In March, Defence Minister Benny Gantz stated his country intended to develop a "special security arrangement" with a number of Gulf states, most likely referring to the UAE and Bahrain, another signatory to the Abraham Accords.
© REUTERS / WAMIsrael's Foreign Minister Yair Lapid shakes hands with United Arab Emirates' Foreign Minister Sheikh Abdullah bin Zayed al-Nahyan in Abu Dhabi, UAE June 29, 2021.
Israel's Foreign Minister Yair Lapid shakes hands with United Arab Emirates' Foreign Minister Sheikh Abdullah bin Zayed al-Nahyan in Abu Dhabi, UAE June 29, 2021. - Sputnik International, 1920, 12.12.2021
Israel's Foreign Minister Yair Lapid shakes hands with United Arab Emirates' Foreign Minister Sheikh Abdullah bin Zayed al-Nahyan in Abu Dhabi, UAE June 29, 2021.
Months later, the two nations exchanged visits by top military commanders, and in November, the navies of Israel, the UAE, Bahrain, and the US joined forces in the Red Sea in their first exercise of that sort.
Visiting Abu Dhabi, Prime Minister Bennett will surely want to boost those ties, and he will also want to make sure that Israel's advanced technologies, including drones and satellites, are purchased by the rich Gulf nation.

Palestinians on the Map?

The Emirati leadership has repeatedly reiterated that it is committed to the Palestinian cause. But an Emirati source, who spoke to Sputnik on condition of anonymity, said that Abu Dhabi was extremely frustrated with the current Palestinian government headed by President Mahmoud Abbas.
Over the years, Abu Dhabi has invested billions of dollars in the Palestinian economy and multiple social and welfare programmes, but the Emirati authorities felt that large portions of the cash never reached ordinary citizens.
© AP Photo / Adel HanaPalestinian Hamas supporters wave Hamas flags during a protest against the decision by the U.N. Relief and Works Agency to suspended an aid program for Gaza residents displaced by the last summer's war, in Beit Hanoun, northern Gaza. File photo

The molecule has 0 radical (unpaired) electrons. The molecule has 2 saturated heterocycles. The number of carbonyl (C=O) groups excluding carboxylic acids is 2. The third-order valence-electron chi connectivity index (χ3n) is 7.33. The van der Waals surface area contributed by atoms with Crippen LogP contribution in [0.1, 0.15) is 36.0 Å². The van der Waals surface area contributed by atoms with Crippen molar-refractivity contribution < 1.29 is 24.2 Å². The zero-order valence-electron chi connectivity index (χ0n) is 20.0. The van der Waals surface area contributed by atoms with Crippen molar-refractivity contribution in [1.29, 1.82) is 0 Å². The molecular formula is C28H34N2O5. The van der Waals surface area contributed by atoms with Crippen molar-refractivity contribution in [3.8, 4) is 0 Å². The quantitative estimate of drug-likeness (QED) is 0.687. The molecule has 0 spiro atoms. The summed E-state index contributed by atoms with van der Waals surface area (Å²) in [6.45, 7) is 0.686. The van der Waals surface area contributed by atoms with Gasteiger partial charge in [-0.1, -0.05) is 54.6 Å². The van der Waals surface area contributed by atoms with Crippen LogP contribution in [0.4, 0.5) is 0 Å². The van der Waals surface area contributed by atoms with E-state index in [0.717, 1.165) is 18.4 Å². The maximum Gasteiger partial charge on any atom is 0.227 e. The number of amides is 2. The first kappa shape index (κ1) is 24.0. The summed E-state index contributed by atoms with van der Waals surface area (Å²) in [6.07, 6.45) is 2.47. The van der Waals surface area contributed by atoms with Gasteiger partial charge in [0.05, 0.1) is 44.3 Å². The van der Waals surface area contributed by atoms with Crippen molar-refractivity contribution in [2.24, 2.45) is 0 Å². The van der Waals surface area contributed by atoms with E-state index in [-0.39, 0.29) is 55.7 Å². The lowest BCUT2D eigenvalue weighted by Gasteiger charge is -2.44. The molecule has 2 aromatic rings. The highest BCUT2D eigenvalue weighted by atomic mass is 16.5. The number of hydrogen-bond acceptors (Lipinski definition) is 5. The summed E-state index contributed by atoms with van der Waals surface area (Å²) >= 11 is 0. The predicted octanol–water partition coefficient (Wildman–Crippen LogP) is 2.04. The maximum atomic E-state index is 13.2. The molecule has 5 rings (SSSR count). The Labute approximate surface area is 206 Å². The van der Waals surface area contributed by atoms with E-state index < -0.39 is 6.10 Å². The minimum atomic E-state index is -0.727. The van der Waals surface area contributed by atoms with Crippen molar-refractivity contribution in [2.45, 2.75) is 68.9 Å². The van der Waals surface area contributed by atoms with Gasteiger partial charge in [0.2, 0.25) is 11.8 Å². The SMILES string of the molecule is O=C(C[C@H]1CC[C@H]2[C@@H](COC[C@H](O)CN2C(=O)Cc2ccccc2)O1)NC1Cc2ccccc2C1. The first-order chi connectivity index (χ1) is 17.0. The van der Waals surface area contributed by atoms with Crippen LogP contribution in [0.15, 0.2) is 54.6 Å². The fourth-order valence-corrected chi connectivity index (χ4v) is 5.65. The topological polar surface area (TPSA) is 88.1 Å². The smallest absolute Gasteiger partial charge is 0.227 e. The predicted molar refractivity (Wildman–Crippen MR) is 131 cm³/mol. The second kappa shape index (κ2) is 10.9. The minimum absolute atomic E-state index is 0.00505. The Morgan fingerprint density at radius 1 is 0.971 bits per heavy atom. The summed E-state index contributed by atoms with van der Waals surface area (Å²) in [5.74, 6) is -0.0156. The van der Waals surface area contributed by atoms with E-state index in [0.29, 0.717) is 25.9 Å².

Palestinian Hamas supporters wave Hamas flags during a protest against the decision by the U.N. Relief and Works Agency to suspended an aid program for Gaza residents displaced by the last summer's war, in Beit Hanoun, northern Gaza. File photo - Sputnik International, 1920, 12.12.2021
Palestinian Hamas supporters wave Hamas flags during a protest against the decision by the U.N. Relief and Works Agency to suspended an aid program for Gaza residents displaced by the last summer's war, in Beit Hanoun, northern Gaza. File photo
This was why in 2020, shortly after the normalisation pact was signed, the funds the UAE poured into the United Nations Relief and Works Agency were cut significantly, dropping from $50 million a year to only $1 million.
That move has since prompted the Palestinian leadership to try their luck elsewhere. Earlier this month, Abbas toured North African countries such as Tunisia and Algeria, where he raised funds for the Palestinian cause.
Similar attempts were also made in Qatar at the end of November, something that raised eyebrows in the UAE and Israel, who are wary of relations between the Palestinians and Doha, who has been known for their support for Hamas and other radical groups.
The initial idea was that Bennett would stay in the UAE for two days, visiting the city of Dubai as well, where he would probably attend the expo and meet with representatives of the Jewish community there. Now, however, as news has emerged about the spread of Omicron in Israel these plans are up in the air.